Last night I was watching Top Chef, a show that I love for many many reasons. One of the reasons I love it: The people are talented. “Reality” shows like Big Brother, where it’s Joe Blow and his cousin Dotty Rotten sitting around trying to jack with each other don’t impress me. Show me people who have trained, who have learned their craft and then throw them in a room together and let them show who is the best…now that’s great. (I wish they could find a way to make writing seem like an interesting television endeavor…but we don’t get to use knives or fire that often.)
So the final three were chosen last night. There were two, Stephanie and Richard, who have been kicking butt fairly consistantly throughout the show. The other two were Lisa and Antonia. Now, I love Antonia but she made a mistake…and one mistake on this show (in this case some beans were a little too chewy…yeah, it’s that close) sends you packing. Unfortunately, Antonia was sent home for a bean error. This irked me because I really admired her. A single mom. Opened her own restaurant. And has made it this freakin far! I mean, wow. Overall she’s impressive.
When she left Stephanie and Richard were sincerely bummed to see her go. They’ve gone through weeks and weeks and weeks of cooking torture and tests. She was their buddy. And in their sadness at seeing her go, they forgot to congratulate Lisa on the fact that L. was gonna be going ahead on the final challenge with them. And Lisa called them on it in a very rude fashion. Something along the lines of “I know you don’t want me here but a congratulations would have been nice.”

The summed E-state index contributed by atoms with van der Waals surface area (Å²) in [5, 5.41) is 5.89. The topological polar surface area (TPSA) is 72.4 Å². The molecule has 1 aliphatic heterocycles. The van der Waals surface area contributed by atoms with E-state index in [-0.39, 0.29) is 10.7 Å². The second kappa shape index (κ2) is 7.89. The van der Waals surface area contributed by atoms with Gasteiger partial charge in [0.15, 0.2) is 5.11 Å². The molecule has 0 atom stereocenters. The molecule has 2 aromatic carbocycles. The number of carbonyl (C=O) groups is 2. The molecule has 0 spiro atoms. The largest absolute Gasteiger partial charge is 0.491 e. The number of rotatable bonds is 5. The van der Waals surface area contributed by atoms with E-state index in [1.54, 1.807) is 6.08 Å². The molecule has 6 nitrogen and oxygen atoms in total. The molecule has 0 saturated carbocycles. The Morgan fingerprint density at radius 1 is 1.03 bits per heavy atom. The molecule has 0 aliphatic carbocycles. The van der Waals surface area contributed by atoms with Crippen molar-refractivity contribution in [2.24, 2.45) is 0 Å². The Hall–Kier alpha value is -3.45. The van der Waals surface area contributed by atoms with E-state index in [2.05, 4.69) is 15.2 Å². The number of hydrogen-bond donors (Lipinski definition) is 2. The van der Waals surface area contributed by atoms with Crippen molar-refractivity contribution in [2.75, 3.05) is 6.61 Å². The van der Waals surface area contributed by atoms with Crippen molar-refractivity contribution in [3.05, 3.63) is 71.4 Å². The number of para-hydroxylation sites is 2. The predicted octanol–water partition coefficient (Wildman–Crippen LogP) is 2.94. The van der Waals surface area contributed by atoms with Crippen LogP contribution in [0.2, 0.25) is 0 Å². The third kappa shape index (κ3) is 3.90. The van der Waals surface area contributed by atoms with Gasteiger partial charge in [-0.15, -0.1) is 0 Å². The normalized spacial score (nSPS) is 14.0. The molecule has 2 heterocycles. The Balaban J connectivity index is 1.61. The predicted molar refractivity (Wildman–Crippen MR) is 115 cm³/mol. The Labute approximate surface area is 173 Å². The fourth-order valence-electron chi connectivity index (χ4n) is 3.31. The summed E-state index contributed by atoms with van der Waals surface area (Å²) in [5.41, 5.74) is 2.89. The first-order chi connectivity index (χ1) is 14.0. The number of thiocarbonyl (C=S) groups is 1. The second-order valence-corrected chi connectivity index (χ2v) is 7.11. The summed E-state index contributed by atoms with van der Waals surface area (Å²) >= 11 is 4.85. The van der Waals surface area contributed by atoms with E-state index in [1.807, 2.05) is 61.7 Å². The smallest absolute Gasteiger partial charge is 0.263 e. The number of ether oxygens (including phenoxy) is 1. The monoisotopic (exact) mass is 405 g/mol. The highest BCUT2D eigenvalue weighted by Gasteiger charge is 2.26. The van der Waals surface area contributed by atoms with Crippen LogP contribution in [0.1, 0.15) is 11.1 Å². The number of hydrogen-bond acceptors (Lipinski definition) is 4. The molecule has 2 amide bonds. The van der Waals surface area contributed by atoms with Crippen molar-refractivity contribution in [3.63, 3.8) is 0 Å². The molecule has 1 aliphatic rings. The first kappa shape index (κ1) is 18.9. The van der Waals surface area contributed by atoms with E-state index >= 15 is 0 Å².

Then Richard, in one the asides, says, “What? She wants a congrats for winning the bronze? Congrats.”
But I think it’s a legitimate point. You came very far and you did a good job. But it’s hard to remember the person in third place, in anything. In publishing, the fact that your manuscript was the editor’s third favorite pick means the difference between being published period.
And then there’s the winning gracefully. I mean, there are two people who are missing their friend. Give ’em two seconds before reaming them for not saying “Hi, glad you’re here. We’re gonna kick you ass next week.”
Jenny writes dark fiction that her mother hates. Her stories and essays have appeared in Across the Margin, Pantheon, Shimmer, Black Denim Lit, Skive, and others. When she’s not writing her own stuff, she’s reading mysteries for Criminal Element. When she’s not writing fiction or reviews, she’s writing/directing/performing/designing plays at Springs Ensemble Theatre.